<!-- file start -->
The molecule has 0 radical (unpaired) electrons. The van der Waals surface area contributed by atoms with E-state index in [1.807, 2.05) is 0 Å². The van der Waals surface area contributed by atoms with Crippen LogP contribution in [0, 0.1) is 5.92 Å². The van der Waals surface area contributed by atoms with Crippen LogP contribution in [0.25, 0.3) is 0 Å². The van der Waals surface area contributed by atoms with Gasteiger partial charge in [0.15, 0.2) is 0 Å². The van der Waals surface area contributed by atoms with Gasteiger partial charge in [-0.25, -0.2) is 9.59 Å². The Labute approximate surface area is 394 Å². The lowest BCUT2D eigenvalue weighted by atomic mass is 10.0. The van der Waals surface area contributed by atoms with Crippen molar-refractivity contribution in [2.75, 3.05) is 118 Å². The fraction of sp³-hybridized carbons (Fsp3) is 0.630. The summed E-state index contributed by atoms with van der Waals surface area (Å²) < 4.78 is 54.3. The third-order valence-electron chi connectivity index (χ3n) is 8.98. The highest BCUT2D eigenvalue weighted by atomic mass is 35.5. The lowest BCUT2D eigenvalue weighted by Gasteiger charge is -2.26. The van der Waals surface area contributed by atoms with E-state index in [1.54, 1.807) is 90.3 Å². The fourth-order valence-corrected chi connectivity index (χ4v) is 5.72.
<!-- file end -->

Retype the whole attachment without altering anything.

The molecule has 0 radical (unpaired) electrons. The van der Waals surface area contributed by atoms with E-state index in [1.807, 2.05) is 0 Å². The van der Waals surface area contributed by atoms with Crippen LogP contribution in [0, 0.1) is 5.92 Å². The van der Waals surface area contributed by atoms with Crippen LogP contribution in [0.25, 0.3) is 0 Å². The van der Waals surface area contributed by atoms with Gasteiger partial charge in [0.15, 0.2) is 0 Å². The van der Waals surface area contributed by atoms with Gasteiger partial charge in [-0.25, -0.2) is 9.59 Å². The Labute approximate surface area is 394 Å². The lowest BCUT2D eigenvalue weighted by atomic mass is 10.0. The van der Waals surface area contributed by atoms with Crippen molar-refractivity contribution in [2.75, 3.05) is 118 Å². The fraction of sp³-hybridized carbons (Fsp3) is 0.630. The summed E-state index contributed by atoms with van der Waals surface area (Å²) < 4.78 is 54.3. The third-order valence-electron chi connectivity index (χ3n) is 8.98. The highest BCUT2D eigenvalue weighted by atomic mass is 35.5. The lowest BCUT2D eigenvalue weighted by Gasteiger charge is -2.26. The van der Waals surface area contributed by atoms with E-state index in [1.54, 1.807) is 90.3 Å². The fourth-order valence-corrected chi connectivity index (χ4v) is 5.72.